At the Catriona Jeffries Gallery until December 22
There’s an element of drama in the staging of Isabelle Pauwels’s new, concept-driven show. A spotlight shines in the darkness near the entrance to the gallery, picking out a floor-mounted video monitor and a microphone on a stand. In a wall-sized video projection nearby, playing again with light and darkness, black-inked words are typed onto a sheet of white paper. At the far end of the room, another isolated light draws the viewer’s eye to a tabletop assembly line—well, an assembly line of sorts, consisting of one worker, three machines, and long hours ?to be filled at minimum wage.
The on-site worker is Pauwels herself, an emerging Vancouver artist who proposes to produce individual editions of her book, More or Less Square, on demand, for pay. Two photo copied samples of the publication are on display, and a poster advertises the artist’s availability as a “galley slave” to reproduce—on computer, electronic typewriter, and manual typewriter—the tripartite original. In addition to Pauwels’s $8-an-hour wage, factor in a charge for materials and equipment and her dealer’s commission.
In a recent interview with the Straight, Pauwels pointed out that her video projection, gallery/galley/galley proof/galley slave, serves as a title page for the show. On that much-enlarged page, an electronic typewriter lays down definitions of the four words and phrases as they occur in sequence in the Penguin English Dictionary. The other works here play out those definitions and elaborate upon linked ideas. These include the artist as ill-paid labourer and the undermining of cultural values by the pressures of commerce and globalization. They also touch on the machine-made versus the handmade, the inextricable relationship between language and thought, and the inevitable superseding of one technology by another.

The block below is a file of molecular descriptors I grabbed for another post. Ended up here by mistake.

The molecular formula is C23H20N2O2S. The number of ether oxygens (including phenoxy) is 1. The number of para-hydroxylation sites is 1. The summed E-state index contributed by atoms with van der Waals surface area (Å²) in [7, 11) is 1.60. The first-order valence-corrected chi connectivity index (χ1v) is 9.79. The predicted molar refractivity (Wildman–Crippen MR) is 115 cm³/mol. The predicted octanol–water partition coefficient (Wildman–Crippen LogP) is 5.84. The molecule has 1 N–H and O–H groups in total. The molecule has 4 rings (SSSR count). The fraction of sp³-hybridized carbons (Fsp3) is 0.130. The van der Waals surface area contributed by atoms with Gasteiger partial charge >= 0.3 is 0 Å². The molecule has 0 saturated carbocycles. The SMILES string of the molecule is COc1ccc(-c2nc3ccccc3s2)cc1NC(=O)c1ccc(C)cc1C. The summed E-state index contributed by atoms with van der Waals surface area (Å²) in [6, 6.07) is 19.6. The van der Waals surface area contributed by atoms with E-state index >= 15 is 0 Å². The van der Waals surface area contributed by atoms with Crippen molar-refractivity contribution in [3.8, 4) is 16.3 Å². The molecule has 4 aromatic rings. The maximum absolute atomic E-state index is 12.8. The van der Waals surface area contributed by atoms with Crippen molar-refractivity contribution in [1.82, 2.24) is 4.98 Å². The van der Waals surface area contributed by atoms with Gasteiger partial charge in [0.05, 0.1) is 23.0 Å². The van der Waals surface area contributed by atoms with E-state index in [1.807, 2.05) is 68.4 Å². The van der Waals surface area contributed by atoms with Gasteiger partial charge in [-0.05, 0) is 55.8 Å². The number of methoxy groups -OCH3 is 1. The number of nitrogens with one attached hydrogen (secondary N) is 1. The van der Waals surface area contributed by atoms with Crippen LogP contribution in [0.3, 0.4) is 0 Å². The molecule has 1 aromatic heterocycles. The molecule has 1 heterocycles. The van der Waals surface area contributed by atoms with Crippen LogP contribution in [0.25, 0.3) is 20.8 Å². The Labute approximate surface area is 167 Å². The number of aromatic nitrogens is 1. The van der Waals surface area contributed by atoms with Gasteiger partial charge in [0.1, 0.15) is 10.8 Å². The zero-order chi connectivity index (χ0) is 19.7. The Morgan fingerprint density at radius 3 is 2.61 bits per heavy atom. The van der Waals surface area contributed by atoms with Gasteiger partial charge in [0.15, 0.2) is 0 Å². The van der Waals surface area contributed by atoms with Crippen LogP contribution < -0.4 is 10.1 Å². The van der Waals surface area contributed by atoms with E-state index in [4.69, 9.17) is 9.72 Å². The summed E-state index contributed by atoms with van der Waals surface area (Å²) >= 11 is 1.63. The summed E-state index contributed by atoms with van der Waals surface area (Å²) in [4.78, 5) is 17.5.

Although there are references here to the industrial neighbourhood in which the gallery is located, the more predominant narrative in the exhibition is a history of television. Preoccupations with TV’s content and programming are present in the book’s fictional scripts or transcripts. What emerges overall is a concern with the development of TV technology during the 1920s and ’30s, its appropriation and refinement by the military during the Second World War, and its subsequent commercial application. Throughout the show, there are actual and metaphorical inversions and reinventions of form and structure.
One such inversion is the microphone set beside the video monitor (which shows Pauwels’s lips speaking into the mike, sped up, slowed down, halted, not corresponding with the randomized soundtrack), which used to project sound. This is a reference to TV’s original potential to be a transmitter as well as a receiver—a point that enables Pauwels to muse on the short-lived creative and democratic possibilities of new technologies.
Many ideas are compressed into this small exhibition. Many concepts are cloaked in its dramatic darkness. Still, the work rewards sustained attention from its audience.